Without deciding if Section 3009.1 is an affirmative defense, the Court grants Defendant leave under Federal Rule of Civil Procedure 15(a)(2) to amend its answer and assert 12 Okla. Stat. § 3009.1 by May 3, 3018. Leave is justified because Defendant plausibly argues that Section 3009.1 is not an affirmative defense, and to the extent Racher dictates otherwise, the decision came out on September 28, 2017, after Defendant filed its answer in June. See Doc. 3; Fed.R.Civ.P. 6(b)(1)(b); Bales v. Green, No. 16-CV-106-GKF-JFJ, 2018 WL 840762, at *3 (N.D. Okla. Feb. 13, 2018) (quoting Gorsuch, Ltd., B.C. v. Wells Fargo Nat. Bank Ass'n, 771 F.3d 1230, 1240 (10th Cir. 2014)) (“[G]ood cause may be satisfied . . . ‘if the underlying law has changed.'”).

         Second, Plaintiff argues that the deadline for Defendant to submit exhibits and witnesses expired in March, and “no statement . . . or sworn testimony . . . [wa]s provided to [Plaintiff] and listed as an exhibit”; therefore, only “the amount billed shall be admissible at trial.” 12 Okla. Stat. § 3009.1(C). Defendant responds that the statute allows the admission of statements and sworn testimony about the amount actually paid “by the final pretrial hearing, ” and to the extent the Court finds otherwise, Defendant seeks leave to amend its exhibit list to include the affidavit of Samantha Miller, Jackson County Memorial Hospital's records custodian, discussing the amount paid. See Doc. 35, at 9; Affidavit, Doc. 35-6. Defendant also intends to call records custodians from its final witness list to testify that the amount Plaintiff actually paid for medical expenses is $21, 774.70. See Doc. 20.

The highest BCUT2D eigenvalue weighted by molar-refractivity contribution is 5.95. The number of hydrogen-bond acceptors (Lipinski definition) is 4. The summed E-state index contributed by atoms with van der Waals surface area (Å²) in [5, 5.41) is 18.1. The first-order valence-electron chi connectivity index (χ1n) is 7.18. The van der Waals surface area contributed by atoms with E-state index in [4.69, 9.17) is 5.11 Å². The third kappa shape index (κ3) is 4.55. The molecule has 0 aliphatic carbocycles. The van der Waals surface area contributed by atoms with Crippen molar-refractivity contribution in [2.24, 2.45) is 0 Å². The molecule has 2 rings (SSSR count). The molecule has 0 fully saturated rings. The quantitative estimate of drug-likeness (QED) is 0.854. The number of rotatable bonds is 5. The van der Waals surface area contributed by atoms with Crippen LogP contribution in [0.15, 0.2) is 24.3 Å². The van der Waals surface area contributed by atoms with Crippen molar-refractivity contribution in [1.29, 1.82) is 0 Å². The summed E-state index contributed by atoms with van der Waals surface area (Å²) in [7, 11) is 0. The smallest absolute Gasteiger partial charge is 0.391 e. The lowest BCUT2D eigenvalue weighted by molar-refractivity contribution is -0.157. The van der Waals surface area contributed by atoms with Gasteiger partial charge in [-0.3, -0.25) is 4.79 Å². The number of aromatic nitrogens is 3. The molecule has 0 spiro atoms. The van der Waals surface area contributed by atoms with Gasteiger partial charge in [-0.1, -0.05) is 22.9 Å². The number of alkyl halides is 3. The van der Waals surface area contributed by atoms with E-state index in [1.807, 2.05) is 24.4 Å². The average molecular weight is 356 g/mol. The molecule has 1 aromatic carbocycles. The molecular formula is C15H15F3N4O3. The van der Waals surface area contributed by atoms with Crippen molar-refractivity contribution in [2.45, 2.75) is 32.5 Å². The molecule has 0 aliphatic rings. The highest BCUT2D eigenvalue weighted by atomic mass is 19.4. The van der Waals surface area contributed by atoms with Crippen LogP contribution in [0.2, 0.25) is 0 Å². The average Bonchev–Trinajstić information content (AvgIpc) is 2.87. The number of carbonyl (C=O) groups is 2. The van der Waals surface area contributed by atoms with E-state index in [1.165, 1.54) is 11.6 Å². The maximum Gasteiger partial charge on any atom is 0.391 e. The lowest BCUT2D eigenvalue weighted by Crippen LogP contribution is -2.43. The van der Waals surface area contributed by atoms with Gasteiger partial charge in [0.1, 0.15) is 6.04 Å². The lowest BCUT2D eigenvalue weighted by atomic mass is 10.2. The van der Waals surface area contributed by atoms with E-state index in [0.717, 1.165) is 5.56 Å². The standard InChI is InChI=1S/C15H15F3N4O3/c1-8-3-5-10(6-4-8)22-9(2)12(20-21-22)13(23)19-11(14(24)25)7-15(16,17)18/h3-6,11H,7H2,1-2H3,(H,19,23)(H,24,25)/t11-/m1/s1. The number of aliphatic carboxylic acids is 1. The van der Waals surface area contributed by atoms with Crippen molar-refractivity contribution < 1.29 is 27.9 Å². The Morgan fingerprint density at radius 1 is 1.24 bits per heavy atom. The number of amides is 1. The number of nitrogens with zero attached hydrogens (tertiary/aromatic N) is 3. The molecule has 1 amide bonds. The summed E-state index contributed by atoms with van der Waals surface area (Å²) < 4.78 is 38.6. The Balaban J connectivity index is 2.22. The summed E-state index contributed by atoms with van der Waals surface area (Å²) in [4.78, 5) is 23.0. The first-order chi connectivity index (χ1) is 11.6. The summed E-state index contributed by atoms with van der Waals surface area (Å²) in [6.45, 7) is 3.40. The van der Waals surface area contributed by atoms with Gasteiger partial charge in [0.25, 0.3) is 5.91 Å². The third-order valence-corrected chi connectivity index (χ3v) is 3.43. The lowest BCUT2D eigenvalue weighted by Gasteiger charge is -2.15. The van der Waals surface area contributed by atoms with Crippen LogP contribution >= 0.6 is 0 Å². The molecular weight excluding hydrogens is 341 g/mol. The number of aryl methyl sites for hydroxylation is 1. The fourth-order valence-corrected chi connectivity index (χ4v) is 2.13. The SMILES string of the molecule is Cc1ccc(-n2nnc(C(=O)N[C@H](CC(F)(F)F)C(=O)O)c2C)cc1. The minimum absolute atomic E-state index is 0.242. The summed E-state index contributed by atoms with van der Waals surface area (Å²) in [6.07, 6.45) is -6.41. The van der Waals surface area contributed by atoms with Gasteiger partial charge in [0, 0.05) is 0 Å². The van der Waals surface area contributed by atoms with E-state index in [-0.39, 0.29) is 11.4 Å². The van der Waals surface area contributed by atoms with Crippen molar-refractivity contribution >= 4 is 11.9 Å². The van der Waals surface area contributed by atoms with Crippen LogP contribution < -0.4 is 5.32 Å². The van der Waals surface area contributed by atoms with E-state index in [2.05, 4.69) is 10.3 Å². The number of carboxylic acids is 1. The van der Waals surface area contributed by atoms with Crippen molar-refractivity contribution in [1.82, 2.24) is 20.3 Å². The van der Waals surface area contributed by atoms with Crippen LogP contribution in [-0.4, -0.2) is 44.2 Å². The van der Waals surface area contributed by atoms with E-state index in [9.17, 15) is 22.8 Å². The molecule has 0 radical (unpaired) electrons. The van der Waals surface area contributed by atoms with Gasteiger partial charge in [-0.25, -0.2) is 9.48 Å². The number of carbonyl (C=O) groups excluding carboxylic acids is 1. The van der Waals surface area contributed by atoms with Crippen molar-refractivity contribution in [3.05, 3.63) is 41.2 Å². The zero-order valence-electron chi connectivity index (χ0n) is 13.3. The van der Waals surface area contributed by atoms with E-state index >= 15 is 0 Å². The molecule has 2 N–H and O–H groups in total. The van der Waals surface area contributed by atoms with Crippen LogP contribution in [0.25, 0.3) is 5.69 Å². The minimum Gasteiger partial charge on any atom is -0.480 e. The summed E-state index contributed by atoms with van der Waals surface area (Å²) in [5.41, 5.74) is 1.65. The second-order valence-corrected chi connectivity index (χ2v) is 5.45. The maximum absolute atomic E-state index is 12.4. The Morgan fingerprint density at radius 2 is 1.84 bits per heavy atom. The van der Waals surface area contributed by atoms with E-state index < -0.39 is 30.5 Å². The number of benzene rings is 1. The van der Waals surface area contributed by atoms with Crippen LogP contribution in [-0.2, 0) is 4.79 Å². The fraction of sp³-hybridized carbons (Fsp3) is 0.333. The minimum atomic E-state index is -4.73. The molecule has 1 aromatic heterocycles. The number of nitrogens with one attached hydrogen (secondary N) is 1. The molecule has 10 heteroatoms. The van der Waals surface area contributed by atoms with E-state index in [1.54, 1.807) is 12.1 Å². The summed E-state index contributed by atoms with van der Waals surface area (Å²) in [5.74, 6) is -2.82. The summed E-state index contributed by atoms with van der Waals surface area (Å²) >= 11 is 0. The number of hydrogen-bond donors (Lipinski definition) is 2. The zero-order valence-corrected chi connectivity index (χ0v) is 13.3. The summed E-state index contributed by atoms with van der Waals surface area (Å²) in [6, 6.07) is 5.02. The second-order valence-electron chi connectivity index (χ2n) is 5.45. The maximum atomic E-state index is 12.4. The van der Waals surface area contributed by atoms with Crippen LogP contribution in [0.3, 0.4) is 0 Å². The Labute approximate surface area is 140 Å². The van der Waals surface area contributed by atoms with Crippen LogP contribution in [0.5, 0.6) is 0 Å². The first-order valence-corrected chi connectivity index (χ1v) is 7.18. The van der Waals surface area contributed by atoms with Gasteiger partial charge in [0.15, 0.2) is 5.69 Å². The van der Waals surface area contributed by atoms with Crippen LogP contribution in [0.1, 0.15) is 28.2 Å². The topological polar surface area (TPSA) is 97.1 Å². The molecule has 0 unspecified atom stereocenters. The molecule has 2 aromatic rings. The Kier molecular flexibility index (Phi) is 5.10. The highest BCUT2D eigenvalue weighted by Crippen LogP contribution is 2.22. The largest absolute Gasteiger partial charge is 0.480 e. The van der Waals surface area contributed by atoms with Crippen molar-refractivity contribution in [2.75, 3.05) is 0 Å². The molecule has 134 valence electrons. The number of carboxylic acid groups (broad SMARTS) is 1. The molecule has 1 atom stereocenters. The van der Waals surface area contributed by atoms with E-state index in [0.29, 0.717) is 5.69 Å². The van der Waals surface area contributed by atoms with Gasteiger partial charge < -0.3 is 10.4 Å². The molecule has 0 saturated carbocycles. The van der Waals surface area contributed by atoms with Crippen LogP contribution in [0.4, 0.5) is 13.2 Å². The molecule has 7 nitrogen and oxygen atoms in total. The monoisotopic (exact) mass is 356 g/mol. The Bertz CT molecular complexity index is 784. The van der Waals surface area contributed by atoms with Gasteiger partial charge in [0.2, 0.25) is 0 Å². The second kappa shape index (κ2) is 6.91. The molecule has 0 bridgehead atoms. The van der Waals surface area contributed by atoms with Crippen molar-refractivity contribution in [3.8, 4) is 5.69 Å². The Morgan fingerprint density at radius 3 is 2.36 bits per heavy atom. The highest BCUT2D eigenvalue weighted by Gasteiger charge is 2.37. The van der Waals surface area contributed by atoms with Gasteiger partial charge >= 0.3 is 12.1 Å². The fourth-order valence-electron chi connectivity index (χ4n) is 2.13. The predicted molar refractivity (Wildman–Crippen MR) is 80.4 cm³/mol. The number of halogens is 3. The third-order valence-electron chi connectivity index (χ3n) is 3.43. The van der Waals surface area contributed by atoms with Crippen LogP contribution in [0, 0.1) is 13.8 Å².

Regarding Defendant's ability to submit the Miller affidavit, despite Section 3009.1(C)'s “by the final pretrial hearing” language, the statute merely sets the latest possible disclosure date, subject to the Court's scheduling order. Id. The deadline for filing Defendant's final exhibit list passed on March 28, 2018. See Doc. 11. Nonetheless, the Court grants Defendant's request to modify the scheduling order and its final exhibit list to add the Miller affidavit-and no other new exhibits-by May 3, 2018. Defendant's plausible misreading of the statute provides “good cause” for modification.[2] Fed.R.Civ.P. 16(b)(4). Further, to the extent Plaintiff takes issue with Miller's affidavit, she can depose Miller by May 1 or seek leave to extend the discovery deadline, and she can file a motion in limine by June 1. See Doc. 11.

         Regarding Defendants' intention to call hospital records custodians from its final witness list, Section 3009.1(A) expressly states that “sworn testimony that the provider will accept the amount paid as full payment of the obligations . . . shall be admitted into evidence.” The Court therefore declines to bar such testimony outright on the basis of Section 3009.1. Again, this does not bar Plaintiff from conducting further discovery related to these custodians' ability to bind medical providers to accept “the amount paid as full payment of the obligations” and later challenging that evidence.

         In summary, the Court grants Defendant until May 3, 2018, to amend: (1) its answer (Doc. 3) and assert 12 Okla. Stat. § 3009.1 as an affirmative defense, and (2) its final exhibit list (Doc. 23) to add the Miller affidavit. If Defendant fails to do both, the Court will allow Plaintiff to present the amount billed for medical expenses.

         IT IS ...